This season's conventional flu vaccine prevents illness 62 percent of the time among people who get it — certainly better odds than no vaccination, but not great. Protection is even poorer among people over 65, whose immune systems are weaker.

Flucelvax was the first approved flu vaccine to be made in cell culture rather than eggs. In Flucelvax's case, the cells come from dog kidneys.

Flublok uses cells taken from the ovaries of fall armyworms in the pupal stage to crank out its active ingredient — a piece of the flu virus's outer coat. Conventional vaccines use the whole virus.

The advantage of this technology, the FDA says, is that it "offers the potential for faster start-up of the vaccine manufacturing process."

That's because the new vaccines don't require eggs to grow up its active ingredient.

For decades, flu vaccines have been made this way:

  1. A new seasonal flu strain emerges (or more than one), which is par for the course. Laboratories rush to hybridize the strain with one that grows in eggs. That can take up to nine months, and often the yield per egg isn't great in the end.
  2. Vaccine makers inject the hybridized flu strain(s) into millions and millions of eggs to grow enough virus to make 150 million or more doses of that season's vaccine.
  3. The virus is extracted from the eggs, inactivated, purified and put into vials for repackaging into syringes of finished vaccine.

The Flublok manufacturing process starts with the gene for hemagglutinin, the protein that flu viruses carry on their coat and use to get inside human cells. Hemagglutinin, or HA, is one of the shape-shifting proteins that require flu vaccine makers to tweak their product every year.

Once Flubok's maker isolates the HA gene from an emergent virus, scientists insert it into another virus that infects only insects. Then they use this recombinant virus to infect billions of cells derived from the fall armyworm, a well-studied agricultural pest. The infected worm cells obligingly churn out quantities of the desired HA protein, which the manufacturer then purifies for insertion into that season's vaccine.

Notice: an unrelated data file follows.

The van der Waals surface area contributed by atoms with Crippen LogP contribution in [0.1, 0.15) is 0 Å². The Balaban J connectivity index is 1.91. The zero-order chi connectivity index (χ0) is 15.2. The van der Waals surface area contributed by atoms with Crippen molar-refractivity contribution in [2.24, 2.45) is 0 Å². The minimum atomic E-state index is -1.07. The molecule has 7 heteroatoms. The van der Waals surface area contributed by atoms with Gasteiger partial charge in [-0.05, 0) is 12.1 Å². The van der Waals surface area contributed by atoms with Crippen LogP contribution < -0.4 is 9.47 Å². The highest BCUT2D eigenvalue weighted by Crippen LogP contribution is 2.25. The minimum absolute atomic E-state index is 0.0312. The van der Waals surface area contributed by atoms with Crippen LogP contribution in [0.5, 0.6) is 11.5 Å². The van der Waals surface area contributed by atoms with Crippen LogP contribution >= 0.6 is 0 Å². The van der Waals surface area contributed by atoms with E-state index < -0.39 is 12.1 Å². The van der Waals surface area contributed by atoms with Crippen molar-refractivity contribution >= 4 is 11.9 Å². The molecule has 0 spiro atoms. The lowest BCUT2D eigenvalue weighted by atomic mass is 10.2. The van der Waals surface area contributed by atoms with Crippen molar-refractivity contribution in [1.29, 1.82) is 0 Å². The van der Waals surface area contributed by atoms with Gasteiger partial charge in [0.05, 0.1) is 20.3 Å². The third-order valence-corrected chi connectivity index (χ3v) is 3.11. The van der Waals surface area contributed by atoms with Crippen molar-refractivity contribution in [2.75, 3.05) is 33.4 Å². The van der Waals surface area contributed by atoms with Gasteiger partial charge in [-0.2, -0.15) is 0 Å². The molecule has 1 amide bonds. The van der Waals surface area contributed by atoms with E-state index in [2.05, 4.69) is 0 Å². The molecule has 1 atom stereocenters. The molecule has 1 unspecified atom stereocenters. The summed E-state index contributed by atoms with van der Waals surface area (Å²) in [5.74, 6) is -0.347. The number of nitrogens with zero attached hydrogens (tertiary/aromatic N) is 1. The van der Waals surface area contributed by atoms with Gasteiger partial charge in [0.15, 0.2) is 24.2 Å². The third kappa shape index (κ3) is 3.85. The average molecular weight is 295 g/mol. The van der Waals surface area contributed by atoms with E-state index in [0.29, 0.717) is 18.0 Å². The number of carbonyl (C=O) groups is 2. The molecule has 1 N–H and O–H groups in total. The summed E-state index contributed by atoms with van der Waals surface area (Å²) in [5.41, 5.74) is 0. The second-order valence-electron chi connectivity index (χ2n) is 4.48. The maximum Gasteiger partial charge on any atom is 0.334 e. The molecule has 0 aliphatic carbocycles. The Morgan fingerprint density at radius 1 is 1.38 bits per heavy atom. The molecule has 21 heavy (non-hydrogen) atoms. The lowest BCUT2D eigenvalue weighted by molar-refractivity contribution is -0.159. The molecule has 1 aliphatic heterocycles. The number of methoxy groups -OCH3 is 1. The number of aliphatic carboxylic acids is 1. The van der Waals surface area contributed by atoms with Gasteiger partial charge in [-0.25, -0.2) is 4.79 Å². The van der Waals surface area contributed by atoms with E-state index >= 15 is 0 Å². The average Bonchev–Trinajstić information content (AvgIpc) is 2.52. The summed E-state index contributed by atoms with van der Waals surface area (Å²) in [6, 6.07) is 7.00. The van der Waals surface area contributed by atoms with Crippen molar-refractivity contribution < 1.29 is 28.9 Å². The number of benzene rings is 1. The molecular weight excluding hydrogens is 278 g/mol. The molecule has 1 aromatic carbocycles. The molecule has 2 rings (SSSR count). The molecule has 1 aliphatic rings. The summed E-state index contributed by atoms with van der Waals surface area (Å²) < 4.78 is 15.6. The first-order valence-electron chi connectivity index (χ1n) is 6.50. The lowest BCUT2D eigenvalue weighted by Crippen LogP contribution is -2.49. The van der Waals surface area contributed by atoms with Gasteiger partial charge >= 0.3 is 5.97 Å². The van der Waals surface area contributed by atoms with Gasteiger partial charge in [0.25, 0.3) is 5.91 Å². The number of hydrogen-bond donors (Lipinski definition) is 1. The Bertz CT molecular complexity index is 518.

"Once you have the genetic code of HA, within 21 days you can be in production," Manon Cox of Protein Sciences, Flublok's developer, tells Shots. That's roughly three months faster than a conventional flu vaccine, she says.

The FDA says in studies involving 2,300 people, Flublok was 44.6 percent effective against "all circulating influenza strains" in that season, not just the particular strains against which the vaccine was matched.

Cox says no data are available yet on how well Flublok does against flu strains against which it is specifically targeted. The new vaccine costs around $30 a dose, somewhat above conventional vaccines.

But flu guru Michael Osterholm says the vaunted "matchiness" yardstick might not matter. He's director of the Center for Infectious Disease Research and Policy at the University of Minnesota.

Osterholm notes federal health officials' claim that the current seasonal flu vaccine is an especially good match with the circulating viruses – yet its effectiveness is not significantly better than usual.

"A match doesn't tell us how well a vaccine is going to work," Osterholm tells Shots. "It's almost meaningless."

He says what's needed is a "game-changing vaccine" that protects against the flu 80 or 90 percent of the time. That's scientifically feasible, he maintains, but it will take a billion dollars or more to develop and bring to market.

Meanwhile, it's "probably safe to say" that the new cell-culture vaccines are "no more effective than the current vaccines."

Flulok's fast turnaround time is "absolutely a good thing," Osterholm says. "It's better to have more of this vaccine faster when we really need it. But is it a sea-change? Absolutely not. It's incremental at best."